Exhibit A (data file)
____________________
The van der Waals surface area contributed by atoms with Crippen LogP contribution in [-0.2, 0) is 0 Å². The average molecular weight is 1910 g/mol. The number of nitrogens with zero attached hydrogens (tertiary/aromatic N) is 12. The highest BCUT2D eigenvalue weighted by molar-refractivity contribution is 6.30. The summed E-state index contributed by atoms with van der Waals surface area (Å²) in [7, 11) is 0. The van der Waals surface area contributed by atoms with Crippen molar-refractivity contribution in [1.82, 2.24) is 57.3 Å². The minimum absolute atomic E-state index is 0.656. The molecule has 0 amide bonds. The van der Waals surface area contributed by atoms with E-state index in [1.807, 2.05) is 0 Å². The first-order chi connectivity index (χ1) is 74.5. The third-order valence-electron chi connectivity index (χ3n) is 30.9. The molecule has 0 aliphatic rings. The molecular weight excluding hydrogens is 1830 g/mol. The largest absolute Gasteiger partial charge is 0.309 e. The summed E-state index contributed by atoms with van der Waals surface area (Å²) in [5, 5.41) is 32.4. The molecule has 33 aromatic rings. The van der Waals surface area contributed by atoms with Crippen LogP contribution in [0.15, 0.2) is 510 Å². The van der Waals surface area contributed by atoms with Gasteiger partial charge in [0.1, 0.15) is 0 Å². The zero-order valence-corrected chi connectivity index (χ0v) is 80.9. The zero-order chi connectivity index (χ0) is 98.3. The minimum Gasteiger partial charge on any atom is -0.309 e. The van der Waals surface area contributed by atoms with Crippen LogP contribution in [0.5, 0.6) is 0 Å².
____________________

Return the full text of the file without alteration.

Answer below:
The van der Waals surface area contributed by atoms with Crippen LogP contribution in [-0.2, 0) is 0 Å². The average molecular weight is 1910 g/mol. The number of nitrogens with zero attached hydrogens (tertiary/aromatic N) is 12. The highest BCUT2D eigenvalue weighted by molar-refractivity contribution is 6.30. The summed E-state index contributed by atoms with van der Waals surface area (Å²) in [7, 11) is 0. The van der Waals surface area contributed by atoms with Crippen molar-refractivity contribution in [1.82, 2.24) is 57.3 Å². The minimum absolute atomic E-state index is 0.656. The molecule has 0 amide bonds. The van der Waals surface area contributed by atoms with E-state index in [1.807, 2.05) is 0 Å². The first-order chi connectivity index (χ1) is 74.5. The third-order valence-electron chi connectivity index (χ3n) is 30.9. The molecule has 0 aliphatic rings. The molecular weight excluding hydrogens is 1830 g/mol. The largest absolute Gasteiger partial charge is 0.309 e. The summed E-state index contributed by atoms with van der Waals surface area (Å²) in [5, 5.41) is 32.4. The molecule has 33 aromatic rings. The van der Waals surface area contributed by atoms with Crippen LogP contribution in [0.15, 0.2) is 510 Å². The van der Waals surface area contributed by atoms with Gasteiger partial charge in [0.1, 0.15) is 0 Å². The zero-order valence-corrected chi connectivity index (χ0v) is 80.9. The zero-order chi connectivity index (χ0) is 98.3. The minimum Gasteiger partial charge on any atom is -0.309 e. The van der Waals surface area contributed by atoms with Crippen LogP contribution in [0.5, 0.6) is 0 Å².